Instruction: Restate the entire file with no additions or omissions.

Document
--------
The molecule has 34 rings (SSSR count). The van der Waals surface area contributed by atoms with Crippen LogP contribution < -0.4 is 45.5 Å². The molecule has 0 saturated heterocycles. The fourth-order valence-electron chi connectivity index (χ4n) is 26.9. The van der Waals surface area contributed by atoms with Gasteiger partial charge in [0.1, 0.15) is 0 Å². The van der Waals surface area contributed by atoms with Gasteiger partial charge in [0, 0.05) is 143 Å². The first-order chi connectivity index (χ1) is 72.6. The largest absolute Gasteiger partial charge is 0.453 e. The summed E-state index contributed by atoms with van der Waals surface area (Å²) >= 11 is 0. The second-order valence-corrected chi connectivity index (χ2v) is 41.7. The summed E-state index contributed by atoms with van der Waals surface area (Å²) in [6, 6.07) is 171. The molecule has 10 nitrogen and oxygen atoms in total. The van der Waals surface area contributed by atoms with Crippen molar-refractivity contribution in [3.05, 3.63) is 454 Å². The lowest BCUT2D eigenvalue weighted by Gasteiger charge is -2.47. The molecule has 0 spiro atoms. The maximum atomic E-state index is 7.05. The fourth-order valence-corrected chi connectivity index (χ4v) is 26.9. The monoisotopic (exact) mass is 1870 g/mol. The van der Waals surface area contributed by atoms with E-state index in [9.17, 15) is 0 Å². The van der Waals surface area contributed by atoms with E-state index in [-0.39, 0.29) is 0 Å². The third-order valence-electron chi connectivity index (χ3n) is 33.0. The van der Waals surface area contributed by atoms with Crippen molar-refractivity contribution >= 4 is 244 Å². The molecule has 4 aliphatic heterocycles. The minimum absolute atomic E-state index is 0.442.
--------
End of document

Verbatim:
The molecule has 34 rings (SSSR count). The van der Waals surface area contributed by atoms with Crippen LogP contribution < -0.4 is 45.5 Å². The molecule has 0 saturated heterocycles. The fourth-order valence-electron chi connectivity index (χ4n) is 26.9. The van der Waals surface area contributed by atoms with Gasteiger partial charge in [0.1, 0.15) is 0 Å². The van der Waals surface area contributed by atoms with Gasteiger partial charge in [0, 0.05) is 143 Å². The first-order chi connectivity index (χ1) is 72.6. The largest absolute Gasteiger partial charge is 0.453 e. The summed E-state index contributed by atoms with van der Waals surface area (Å²) >= 11 is 0. The second-order valence-corrected chi connectivity index (χ2v) is 41.7. The summed E-state index contributed by atoms with van der Waals surface area (Å²) in [6, 6.07) is 171. The molecule has 10 nitrogen and oxygen atoms in total. The van der Waals surface area contributed by atoms with Crippen molar-refractivity contribution in [3.05, 3.63) is 454 Å². The lowest BCUT2D eigenvalue weighted by Gasteiger charge is -2.47. The molecule has 0 spiro atoms. The maximum atomic E-state index is 7.05. The fourth-order valence-corrected chi connectivity index (χ4v) is 26.9. The monoisotopic (exact) mass is 1870 g/mol. The van der Waals surface area contributed by atoms with E-state index in [9.17, 15) is 0 Å². The van der Waals surface area contributed by atoms with E-state index in [-0.39, 0.29) is 0 Å². The third-order valence-electron chi connectivity index (χ3n) is 33.0. The van der Waals surface area contributed by atoms with Crippen molar-refractivity contribution >= 4 is 244 Å². The molecule has 4 aliphatic heterocycles. The minimum absolute atomic E-state index is 0.442.